After a successful first day of chasing, during which we analyzed and documented one of two supercells in the panhandle of Texas, we stayed the night in Childress, TX to analyze data for Wednesday. We woke up Wednesday morning and determined we needed to move further south where a cold front was moving south, intersecting a dryline in southwest Texas. Below is the composite map based on 12z observations.
Flow aloft remained rather weak as mid level ridging was noted across the entire region. However, the cold front and dryline intersection was located in a moist and unstable atmosphere conducive for robust updrafts in thunderstorms. While the magnitude of the shear was not great, the directional wind shear in the low levels was conducive for multicell and supercell development.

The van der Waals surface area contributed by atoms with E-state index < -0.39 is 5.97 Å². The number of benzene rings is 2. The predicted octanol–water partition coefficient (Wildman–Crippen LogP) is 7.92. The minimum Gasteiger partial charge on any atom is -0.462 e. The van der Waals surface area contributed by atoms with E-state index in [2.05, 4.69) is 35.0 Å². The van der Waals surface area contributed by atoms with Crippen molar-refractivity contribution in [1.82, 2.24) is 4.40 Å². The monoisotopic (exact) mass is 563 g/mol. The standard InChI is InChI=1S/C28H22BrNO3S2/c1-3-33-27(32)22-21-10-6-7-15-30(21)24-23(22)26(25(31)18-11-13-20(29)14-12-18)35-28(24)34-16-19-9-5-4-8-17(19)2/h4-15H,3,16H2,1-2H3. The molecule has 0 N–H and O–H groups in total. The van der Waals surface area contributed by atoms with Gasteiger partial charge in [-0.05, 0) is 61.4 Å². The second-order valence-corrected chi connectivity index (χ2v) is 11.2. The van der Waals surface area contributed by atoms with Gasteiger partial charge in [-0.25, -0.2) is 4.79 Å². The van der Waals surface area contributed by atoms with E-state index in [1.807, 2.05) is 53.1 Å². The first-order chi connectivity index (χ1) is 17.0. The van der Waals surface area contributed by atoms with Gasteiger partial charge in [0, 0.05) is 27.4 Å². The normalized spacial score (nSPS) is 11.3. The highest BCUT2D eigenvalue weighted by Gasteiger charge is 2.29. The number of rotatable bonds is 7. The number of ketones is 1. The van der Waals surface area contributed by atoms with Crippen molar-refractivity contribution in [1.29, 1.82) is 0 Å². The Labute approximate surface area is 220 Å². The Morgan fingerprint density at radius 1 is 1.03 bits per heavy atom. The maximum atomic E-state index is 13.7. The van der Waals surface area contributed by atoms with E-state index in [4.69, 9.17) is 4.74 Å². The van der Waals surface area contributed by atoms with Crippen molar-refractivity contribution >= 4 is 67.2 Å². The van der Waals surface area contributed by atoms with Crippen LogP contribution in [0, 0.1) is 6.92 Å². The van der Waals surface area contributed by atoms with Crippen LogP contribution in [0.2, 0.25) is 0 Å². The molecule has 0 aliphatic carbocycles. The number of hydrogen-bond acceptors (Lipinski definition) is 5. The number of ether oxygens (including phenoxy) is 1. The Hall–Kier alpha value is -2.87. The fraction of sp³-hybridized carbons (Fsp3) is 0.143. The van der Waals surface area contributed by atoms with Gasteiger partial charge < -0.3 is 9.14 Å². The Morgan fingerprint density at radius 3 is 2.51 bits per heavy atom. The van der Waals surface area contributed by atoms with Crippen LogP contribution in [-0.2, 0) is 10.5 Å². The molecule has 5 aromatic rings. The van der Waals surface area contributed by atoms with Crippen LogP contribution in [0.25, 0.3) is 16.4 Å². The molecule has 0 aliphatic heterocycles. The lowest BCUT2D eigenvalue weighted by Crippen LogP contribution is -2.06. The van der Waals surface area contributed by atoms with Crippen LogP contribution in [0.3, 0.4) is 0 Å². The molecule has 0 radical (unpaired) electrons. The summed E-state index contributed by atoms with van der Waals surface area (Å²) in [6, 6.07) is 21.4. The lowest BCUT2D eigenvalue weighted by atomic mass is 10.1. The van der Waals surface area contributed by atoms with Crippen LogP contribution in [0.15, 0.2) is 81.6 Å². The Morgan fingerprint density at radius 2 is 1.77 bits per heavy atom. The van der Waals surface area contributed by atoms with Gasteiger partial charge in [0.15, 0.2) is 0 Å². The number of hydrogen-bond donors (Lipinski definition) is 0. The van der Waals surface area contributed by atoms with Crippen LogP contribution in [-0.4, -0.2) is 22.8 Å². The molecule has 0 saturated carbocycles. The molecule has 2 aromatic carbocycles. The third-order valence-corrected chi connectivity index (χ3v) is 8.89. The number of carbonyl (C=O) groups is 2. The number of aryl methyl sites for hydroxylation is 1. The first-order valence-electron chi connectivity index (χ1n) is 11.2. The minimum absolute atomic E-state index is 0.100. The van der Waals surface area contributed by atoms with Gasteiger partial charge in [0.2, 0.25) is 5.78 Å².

Click the image below to view a time lapse of cells trying to form around Fort Stockton, TX between 3:15 PM and 4:10 PM.
As we moved toward the region, cells began developing along the cold front, just as forecast. However, these cells quickly became elevated as the cold front cut underneath them. Thus, we headed further south toward Fort Stockton, TX to wait for initiation closer to the dryline and cold front intersection point. Shortly after 4 PM, we left Fort Stockton, TX in order to get a better view of a small, developing supercell. We got as close as 4 to 5 miles from the storm where the base and inflow were clearly visible.
As this storm got closer to our location we moved to the east to get in better position. However, by this time the storm began to grow, as well as lose some structure. A hail core remained stationary over I-10, limiting our progress to the east. Around 6 PM, we decided to drive southeast as the storm began to make a right turn. At this time a wall cloud was reported on the storm, however we could not see it due to precipitation in between us and the storm. We called the chase off shortly after and have staged for Thursday in Alpine, TX, which is at an elevation of around 4,500 feet.
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